Gender Differences in Hong Kong's STEM Education

Commissioned by The Women’s Foundation and supported through MTR Corporation, Dr. Anita Chan and Dr. Adam Cheung from Education University of Hong Kong, conducted a study to better understand whether and why young boys and girls in Hong Kong choose STEM subjects as electives in the Diploma of Secondary Education (DSE) exams, university majors, and future careers. Over 2,800 F.5 male and female students from 43 schools in Hong Kong participated in the study which included self-administered questionnaires and intensive focus group interviews.

Key findings

  • Female students not only start with a lower proportion of STEM-related electives in the DSE curriculum, but they are more likely to drop STEM-related courses than male students later on.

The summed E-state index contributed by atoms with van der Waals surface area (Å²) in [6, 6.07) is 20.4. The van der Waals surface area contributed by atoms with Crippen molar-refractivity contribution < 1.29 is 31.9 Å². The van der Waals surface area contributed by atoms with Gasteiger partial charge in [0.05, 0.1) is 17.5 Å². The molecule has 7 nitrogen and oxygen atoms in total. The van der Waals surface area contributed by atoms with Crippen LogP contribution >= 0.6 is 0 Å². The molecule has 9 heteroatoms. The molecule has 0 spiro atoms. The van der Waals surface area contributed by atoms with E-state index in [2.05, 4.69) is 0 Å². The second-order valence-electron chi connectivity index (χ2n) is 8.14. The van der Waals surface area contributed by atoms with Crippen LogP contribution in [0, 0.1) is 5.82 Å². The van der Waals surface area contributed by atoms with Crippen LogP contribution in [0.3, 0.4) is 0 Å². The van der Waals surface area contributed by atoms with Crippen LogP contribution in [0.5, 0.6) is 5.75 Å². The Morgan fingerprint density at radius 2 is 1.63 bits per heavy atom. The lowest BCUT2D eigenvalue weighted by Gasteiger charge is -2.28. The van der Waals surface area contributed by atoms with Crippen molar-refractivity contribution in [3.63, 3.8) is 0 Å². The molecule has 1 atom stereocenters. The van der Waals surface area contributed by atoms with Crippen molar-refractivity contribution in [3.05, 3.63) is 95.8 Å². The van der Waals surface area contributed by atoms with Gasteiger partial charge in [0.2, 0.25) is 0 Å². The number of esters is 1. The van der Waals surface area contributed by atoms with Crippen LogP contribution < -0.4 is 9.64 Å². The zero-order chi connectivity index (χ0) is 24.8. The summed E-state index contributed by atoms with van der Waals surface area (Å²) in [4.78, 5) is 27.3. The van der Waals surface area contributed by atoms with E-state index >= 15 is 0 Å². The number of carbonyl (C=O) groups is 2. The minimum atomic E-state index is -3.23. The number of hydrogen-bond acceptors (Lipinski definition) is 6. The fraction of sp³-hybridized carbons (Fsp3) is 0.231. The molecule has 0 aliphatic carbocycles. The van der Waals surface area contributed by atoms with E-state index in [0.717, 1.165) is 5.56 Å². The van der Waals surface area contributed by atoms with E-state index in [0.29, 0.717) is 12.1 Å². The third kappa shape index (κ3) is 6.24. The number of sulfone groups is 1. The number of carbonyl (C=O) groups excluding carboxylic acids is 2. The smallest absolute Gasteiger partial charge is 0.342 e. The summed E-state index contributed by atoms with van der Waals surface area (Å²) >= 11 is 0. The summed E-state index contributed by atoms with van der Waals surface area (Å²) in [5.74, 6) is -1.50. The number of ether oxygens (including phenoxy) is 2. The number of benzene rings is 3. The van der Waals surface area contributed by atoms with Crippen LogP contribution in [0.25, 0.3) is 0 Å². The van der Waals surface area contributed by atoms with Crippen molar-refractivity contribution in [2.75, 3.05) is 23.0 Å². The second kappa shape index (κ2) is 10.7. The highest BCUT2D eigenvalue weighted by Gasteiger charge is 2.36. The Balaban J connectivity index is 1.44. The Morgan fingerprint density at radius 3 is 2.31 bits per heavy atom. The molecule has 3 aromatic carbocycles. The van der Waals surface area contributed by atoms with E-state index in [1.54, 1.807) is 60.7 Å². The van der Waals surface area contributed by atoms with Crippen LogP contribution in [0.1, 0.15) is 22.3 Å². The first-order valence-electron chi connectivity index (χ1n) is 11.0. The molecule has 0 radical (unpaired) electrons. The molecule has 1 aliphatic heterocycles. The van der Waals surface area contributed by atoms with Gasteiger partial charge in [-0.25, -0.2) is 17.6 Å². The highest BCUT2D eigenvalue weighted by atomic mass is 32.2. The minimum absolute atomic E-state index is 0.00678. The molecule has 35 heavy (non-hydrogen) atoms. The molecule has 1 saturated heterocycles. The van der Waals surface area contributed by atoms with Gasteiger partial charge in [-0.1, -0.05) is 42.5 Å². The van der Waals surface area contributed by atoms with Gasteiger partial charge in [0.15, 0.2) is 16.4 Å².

• Female students tend to have lower self-efficacy and interest in STEM subjects, and rank these subjects as less important for their future studies and careers than male students do.
  • Even high-achieving female students in STEM are subject to gender biases that suggest only boys have the inborn talent to study STEM, especially Math, efficiently and effortlessly; whereas female students can only attain good results through rote learning and practice. This stereotypical belief undermines girls’ confidence and discourages them from pursuing STEM as a university major or as a future career.
  • Students’ subject choice in DSE is shaped by school culture which often prioritises the sciences over the arts, encouraging high achievers to see the sciences as a strategic choice that enhances their chance of university entrance.
  • Female students have a higher preference than male students to work in jobs that can help other people and that they think are meaningful, and have a lower preference than male students to take a job with STEM-related characteristics. Our analysis further suggests that the gender differences in the preference on job characteristics substantially explain the gender difference in the intention to pursue STEM as future studies or a career.